Iowa Crop Progress and Condition Report

May 15-21, 2023

DES MOINES, Iowa (May 22, 2023) – Iowa Secretary of Agriculture Mike Naig commented today on the Iowa Crop Progress and Condition Report released by the USDA National Agricultural Statistics Service. The report is released weekly April through November. Additionally, the Iowa Department of Agriculture and Land Stewardship provides a weather summary each week during this time.

“Damp conditions early last week eventually gave way to warmer and drier weather, which allowed many farmers across the state to wrap up planting,” said Secretary Naig. “While the haze from the Canadian wildfires will dissipate by mid-week, forecasts show the warmer and drier conditions will stick around all week.”

The weekly report is also available on the USDA’s website at

Crop Report
Cooler than normal temperatures and relatively dry weather helped Iowa farmers to 4.8 days suitable for fieldwork during the week ending May 21, 2023, according to the USDA, National Agricultural Statistics Service. Farmers were still planting corn, soybeans, and oats this week, although planting activities were nearing completion.

Topsoil moisture condition rated 5 percent very short, 20 percent short, 71 percent adequate and 4 percent surplus.Subsoil moisture condition rated 7 percent very short, 25 percent short, 65 percent adequate and 3 percent surplus.

Ninety-five percent of Iowa’s expected corn crop has been planted, 9 days ahead of last year and 12 days ahead of the 5-year average. Sixty-five percent of the corn crop has emerged, 6 days ahead of last year and 4 days ahead of the average. Eighty-four percent of Iowa’s expected soybean crop has been planted, just over a week ahead of last year and nearly 2 weeks ahead of normal. Forty-three percent of soybeans have emerged, 8 days ahead of last year and 6 days ahead of average. Ninety-four percent of the expected oat crop has emerged, 8 days ahead of normal.Eleven percent of the oat crop has headed, 9 days ahead of last year and 10 days ahead of the average. Oat condition improved to 80 percent good to excellent.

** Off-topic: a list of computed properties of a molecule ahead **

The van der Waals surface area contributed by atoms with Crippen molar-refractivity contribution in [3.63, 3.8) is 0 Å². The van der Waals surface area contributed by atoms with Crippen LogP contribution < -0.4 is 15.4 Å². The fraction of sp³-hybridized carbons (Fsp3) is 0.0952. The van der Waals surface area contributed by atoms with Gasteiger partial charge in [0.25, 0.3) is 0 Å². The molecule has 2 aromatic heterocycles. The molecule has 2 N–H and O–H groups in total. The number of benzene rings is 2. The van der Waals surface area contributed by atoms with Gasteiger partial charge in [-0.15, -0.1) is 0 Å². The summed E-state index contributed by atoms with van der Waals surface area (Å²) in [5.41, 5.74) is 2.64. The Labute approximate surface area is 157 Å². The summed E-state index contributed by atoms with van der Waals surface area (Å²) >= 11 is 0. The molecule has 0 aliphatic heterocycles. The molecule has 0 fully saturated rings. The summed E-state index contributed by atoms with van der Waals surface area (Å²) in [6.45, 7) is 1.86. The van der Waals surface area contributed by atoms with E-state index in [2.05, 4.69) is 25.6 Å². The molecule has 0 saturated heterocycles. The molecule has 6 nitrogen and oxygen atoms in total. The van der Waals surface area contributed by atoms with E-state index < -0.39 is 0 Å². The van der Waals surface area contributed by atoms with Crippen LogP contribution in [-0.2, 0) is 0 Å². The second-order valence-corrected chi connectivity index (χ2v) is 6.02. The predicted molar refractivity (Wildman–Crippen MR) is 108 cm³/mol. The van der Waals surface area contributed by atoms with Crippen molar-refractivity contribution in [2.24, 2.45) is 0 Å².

Eight percent of the State’s first cutting of alfalfa hay has been completed. Hay condition declined to 66 percent good to excellent. Pasture condition rated 58 percent good to excellent.  Reports of livestock turned out to pasture were received again this week, overall livestock conditions are good. 

Weather Summary
Provided by Justin Glisan, Ph.D., State Climatologist, Iowa Department of Agriculture and Land Stewardship

Canadian wildfire smoke was pervasive over Iowa on several days of the reporting period as a less active storm track brought widespread, though below-normal rainfall. Most of Iowa’s weather stations reported deficits of at least an inch with northeast and southwest stations slightly wetter. Temperatures were below normal across portions of western and northern Iowa with near-average conditions over the rest of the state; the statewide average temperature was 60.7 degrees, 2.1 degrees below normal.